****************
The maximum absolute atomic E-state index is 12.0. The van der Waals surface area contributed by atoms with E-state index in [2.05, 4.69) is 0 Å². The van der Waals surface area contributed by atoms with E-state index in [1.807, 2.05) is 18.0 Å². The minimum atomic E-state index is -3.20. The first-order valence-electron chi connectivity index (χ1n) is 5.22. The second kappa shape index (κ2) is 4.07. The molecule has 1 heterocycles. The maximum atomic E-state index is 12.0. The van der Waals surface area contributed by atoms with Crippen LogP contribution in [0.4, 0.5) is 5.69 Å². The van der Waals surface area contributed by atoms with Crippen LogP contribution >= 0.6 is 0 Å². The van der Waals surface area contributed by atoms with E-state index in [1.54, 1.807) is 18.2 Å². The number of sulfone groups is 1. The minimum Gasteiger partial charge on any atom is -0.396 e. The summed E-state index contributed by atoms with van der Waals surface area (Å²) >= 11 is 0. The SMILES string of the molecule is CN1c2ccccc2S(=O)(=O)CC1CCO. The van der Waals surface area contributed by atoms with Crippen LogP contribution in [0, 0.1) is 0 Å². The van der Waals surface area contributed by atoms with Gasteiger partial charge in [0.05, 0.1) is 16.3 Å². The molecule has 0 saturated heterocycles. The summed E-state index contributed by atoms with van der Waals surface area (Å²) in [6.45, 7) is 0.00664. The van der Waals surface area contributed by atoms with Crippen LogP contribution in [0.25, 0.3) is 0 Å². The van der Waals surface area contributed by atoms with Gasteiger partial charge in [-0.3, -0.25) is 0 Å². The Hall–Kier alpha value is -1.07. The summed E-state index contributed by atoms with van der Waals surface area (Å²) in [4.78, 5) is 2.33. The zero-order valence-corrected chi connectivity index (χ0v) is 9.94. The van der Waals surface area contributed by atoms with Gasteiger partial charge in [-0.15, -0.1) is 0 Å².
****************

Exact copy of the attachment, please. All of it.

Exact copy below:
The maximum absolute atomic E-state index is 12.0. The van der Waals surface area contributed by atoms with E-state index in [2.05, 4.69) is 0 Å². The van der Waals surface area contributed by atoms with E-state index in [1.807, 2.05) is 18.0 Å². The minimum atomic E-state index is -3.20. The first-order valence-electron chi connectivity index (χ1n) is 5.22. The second kappa shape index (κ2) is 4.07. The molecule has 1 heterocycles. The maximum atomic E-state index is 12.0. The van der Waals surface area contributed by atoms with Crippen LogP contribution in [0.4, 0.5) is 5.69 Å². The van der Waals surface area contributed by atoms with Crippen LogP contribution >= 0.6 is 0 Å². The van der Waals surface area contributed by atoms with E-state index in [1.54, 1.807) is 18.2 Å². The number of sulfone groups is 1. The minimum Gasteiger partial charge on any atom is -0.396 e. The summed E-state index contributed by atoms with van der Waals surface area (Å²) >= 11 is 0. The SMILES string of the molecule is CN1c2ccccc2S(=O)(=O)CC1CCO. The van der Waals surface area contributed by atoms with Crippen LogP contribution in [0, 0.1) is 0 Å². The van der Waals surface area contributed by atoms with Gasteiger partial charge in [0.05, 0.1) is 16.3 Å². The molecule has 0 saturated heterocycles. The summed E-state index contributed by atoms with van der Waals surface area (Å²) in [6.45, 7) is 0.00664. The van der Waals surface area contributed by atoms with Crippen LogP contribution in [0.25, 0.3) is 0 Å². The van der Waals surface area contributed by atoms with Gasteiger partial charge in [-0.3, -0.25) is 0 Å². The Hall–Kier alpha value is -1.07. The summed E-state index contributed by atoms with van der Waals surface area (Å²) in [4.78, 5) is 2.33. The zero-order valence-corrected chi connectivity index (χ0v) is 9.94. The van der Waals surface area contributed by atoms with Gasteiger partial charge in [-0.15, -0.1) is 0 Å².